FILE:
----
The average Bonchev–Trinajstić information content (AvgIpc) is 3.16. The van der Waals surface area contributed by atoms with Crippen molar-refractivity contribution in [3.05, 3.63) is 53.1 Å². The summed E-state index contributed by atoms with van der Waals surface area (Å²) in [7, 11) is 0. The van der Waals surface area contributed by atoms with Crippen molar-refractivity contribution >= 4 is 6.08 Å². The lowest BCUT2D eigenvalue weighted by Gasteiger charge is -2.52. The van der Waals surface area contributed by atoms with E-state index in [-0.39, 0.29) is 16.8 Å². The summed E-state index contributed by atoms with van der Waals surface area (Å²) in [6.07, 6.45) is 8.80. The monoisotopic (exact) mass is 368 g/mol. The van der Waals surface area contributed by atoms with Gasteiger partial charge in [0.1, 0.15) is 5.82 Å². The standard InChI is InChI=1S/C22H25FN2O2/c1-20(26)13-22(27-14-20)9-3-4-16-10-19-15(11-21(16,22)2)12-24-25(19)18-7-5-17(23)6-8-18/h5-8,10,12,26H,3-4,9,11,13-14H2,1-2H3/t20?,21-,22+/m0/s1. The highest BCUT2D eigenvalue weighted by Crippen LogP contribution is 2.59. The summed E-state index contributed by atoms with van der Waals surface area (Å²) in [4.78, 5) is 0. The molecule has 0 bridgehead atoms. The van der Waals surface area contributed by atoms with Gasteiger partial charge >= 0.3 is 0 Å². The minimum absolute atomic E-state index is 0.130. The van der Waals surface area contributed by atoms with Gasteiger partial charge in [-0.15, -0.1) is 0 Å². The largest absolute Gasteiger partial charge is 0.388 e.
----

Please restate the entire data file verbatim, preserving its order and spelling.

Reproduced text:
The average Bonchev–Trinajstić information content (AvgIpc) is 3.16. The van der Waals surface area contributed by atoms with Crippen molar-refractivity contribution in [3.05, 3.63) is 53.1 Å². The summed E-state index contributed by atoms with van der Waals surface area (Å²) in [7, 11) is 0. The van der Waals surface area contributed by atoms with Crippen molar-refractivity contribution >= 4 is 6.08 Å². The lowest BCUT2D eigenvalue weighted by Gasteiger charge is -2.52. The van der Waals surface area contributed by atoms with E-state index in [-0.39, 0.29) is 16.8 Å². The summed E-state index contributed by atoms with van der Waals surface area (Å²) in [6.07, 6.45) is 8.80. The monoisotopic (exact) mass is 368 g/mol. The van der Waals surface area contributed by atoms with Gasteiger partial charge in [0.1, 0.15) is 5.82 Å². The standard InChI is InChI=1S/C22H25FN2O2/c1-20(26)13-22(27-14-20)9-3-4-16-10-19-15(11-21(16,22)2)12-24-25(19)18-7-5-17(23)6-8-18/h5-8,10,12,26H,3-4,9,11,13-14H2,1-2H3/t20?,21-,22+/m0/s1. The highest BCUT2D eigenvalue weighted by Crippen LogP contribution is 2.59. The summed E-state index contributed by atoms with van der Waals surface area (Å²) in [4.78, 5) is 0. The molecule has 0 bridgehead atoms. The van der Waals surface area contributed by atoms with Gasteiger partial charge >= 0.3 is 0 Å². The minimum absolute atomic E-state index is 0.130. The van der Waals surface area contributed by atoms with Gasteiger partial charge in [-0.15, -0.1) is 0 Å². The largest absolute Gasteiger partial charge is 0.388 e.